Jamey Johnson describes his fans as "passionate and loyal," adding "they get the same degree of both from me.” Often times the soft-spoken singer says he'll look out over a crowd and see people attending their fourth or fifth concert ... this year. While this sort of patronage is enough to pull a thin smile out of the harvest of dark brown and grey hair that guards what would otherwise be a sweetly boyish face, it's Johnson's songwriting that has brought him the most reverence and attention.

Johnson's last two albums have received an approval trifecta; fans, critics and music industry insiders all rave about the way his vulnerabilities and emotions ride every note and each lyric. Not that the singer really cares too much about all that.“I have not met two people in the music industry that define ‘Hit’ the same way,” he said during a recent teleconference. He bristles at the word, and the suggestion that he's somehow out to write "hits."

That's just what Johnson has done, though. In addition to his own award-winning music -- including an ACM award and Grammy nomination for 'That Lonesome Song' -- Johnson has written hits for George Strait ('Give It Away') and Trace Adkins ('Honky Tonk Badonkadonk'), the latter a song that is, well ... very un-Jamey Johnson-like. He said he can do this because he doesn't judge one songwriter's idea from another. “I say every song is worth writing, because you never know what the results are gonna be," he explained.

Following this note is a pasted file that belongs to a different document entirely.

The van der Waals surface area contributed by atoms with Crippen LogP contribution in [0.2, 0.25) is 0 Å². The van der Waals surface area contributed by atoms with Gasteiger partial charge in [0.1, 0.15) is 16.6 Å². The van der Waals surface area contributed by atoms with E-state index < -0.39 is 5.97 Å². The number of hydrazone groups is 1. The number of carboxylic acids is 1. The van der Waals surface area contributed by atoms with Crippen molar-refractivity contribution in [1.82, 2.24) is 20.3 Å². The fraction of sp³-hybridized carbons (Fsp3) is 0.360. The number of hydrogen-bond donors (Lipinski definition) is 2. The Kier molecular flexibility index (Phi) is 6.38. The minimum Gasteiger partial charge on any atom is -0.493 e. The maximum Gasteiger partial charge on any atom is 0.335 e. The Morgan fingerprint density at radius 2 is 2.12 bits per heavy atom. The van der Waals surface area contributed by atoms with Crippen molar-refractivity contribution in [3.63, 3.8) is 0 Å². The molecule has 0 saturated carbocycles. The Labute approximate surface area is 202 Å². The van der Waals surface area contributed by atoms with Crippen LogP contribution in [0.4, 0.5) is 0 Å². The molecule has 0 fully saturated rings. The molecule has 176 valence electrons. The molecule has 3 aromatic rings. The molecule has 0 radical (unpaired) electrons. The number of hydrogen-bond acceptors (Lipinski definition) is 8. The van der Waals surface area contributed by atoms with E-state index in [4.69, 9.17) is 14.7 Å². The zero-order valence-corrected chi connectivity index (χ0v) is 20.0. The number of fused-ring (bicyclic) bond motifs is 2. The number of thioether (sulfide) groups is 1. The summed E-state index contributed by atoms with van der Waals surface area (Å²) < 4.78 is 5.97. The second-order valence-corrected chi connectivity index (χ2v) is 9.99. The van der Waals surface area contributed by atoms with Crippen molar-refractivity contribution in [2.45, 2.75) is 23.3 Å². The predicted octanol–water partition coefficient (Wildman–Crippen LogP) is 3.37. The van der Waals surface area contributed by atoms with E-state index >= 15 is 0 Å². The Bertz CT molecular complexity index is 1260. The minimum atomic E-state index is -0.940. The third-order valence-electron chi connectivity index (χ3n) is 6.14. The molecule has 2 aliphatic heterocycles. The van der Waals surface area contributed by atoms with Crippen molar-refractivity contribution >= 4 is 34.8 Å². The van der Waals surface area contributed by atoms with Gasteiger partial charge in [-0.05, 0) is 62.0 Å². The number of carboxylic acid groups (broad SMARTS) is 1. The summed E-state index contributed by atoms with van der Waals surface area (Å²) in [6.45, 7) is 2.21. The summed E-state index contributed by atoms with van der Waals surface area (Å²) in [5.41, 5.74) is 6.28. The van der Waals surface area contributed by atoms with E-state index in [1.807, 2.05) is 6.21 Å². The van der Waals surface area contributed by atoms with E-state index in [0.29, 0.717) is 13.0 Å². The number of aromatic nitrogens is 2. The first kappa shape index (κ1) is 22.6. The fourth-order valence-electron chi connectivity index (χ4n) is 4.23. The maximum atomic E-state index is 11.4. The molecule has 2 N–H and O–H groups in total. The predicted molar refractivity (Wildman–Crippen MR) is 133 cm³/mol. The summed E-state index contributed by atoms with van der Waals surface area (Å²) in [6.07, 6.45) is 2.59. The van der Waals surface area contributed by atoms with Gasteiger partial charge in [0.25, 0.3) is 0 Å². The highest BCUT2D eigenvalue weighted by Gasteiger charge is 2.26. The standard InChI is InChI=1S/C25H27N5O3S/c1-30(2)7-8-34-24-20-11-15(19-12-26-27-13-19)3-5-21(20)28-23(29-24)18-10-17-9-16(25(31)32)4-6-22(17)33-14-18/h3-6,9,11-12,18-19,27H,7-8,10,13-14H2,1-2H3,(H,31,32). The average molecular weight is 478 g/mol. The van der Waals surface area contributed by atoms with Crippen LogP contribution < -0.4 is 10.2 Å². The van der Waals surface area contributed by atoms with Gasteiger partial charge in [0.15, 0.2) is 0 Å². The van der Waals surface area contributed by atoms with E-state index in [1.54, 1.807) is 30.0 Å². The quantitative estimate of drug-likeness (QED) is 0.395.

“I’ve never been one to try to steer someone else away from their concept of where they wanted their song to go,” he said in a slow, measured Alabama drawl. He forces you to lean in close to hear every word. “So if I got in a writing room and somebody decided they wanted to write something that may not suit me or fit me for my own project … I’m not likely to shut everything down and go, ‘Hey man, this ain’t working.’ Usually you follow through and just kind of make the best of it.”

“I’m also not one to throw a rock through glass houses either," he said. "You’re not gonna hear me bashing another artist or putting down their music. I know it takes all kinds, and I’m just one flavor.”

Most often, Johnson's music comes from his own perspective and own experiences. Songwriting, after all, is about life. “My early life is definitely going to be a source of my writing from time to time. It seems to be the part that I guard the most, but when I share it I share the most freely. It’s the foundation of not just my songs but the entire reason I started singing and writing songs in the first place," Johnson said.

He played coy when asked about his new music, saying he didn't want to jinx a new project by talking about it before fans had a chance to hear it. In the meantime, he'll just keep his tour bus rolling, and make the most of stops nationwide, including a performance at Farm Aid over the weekend.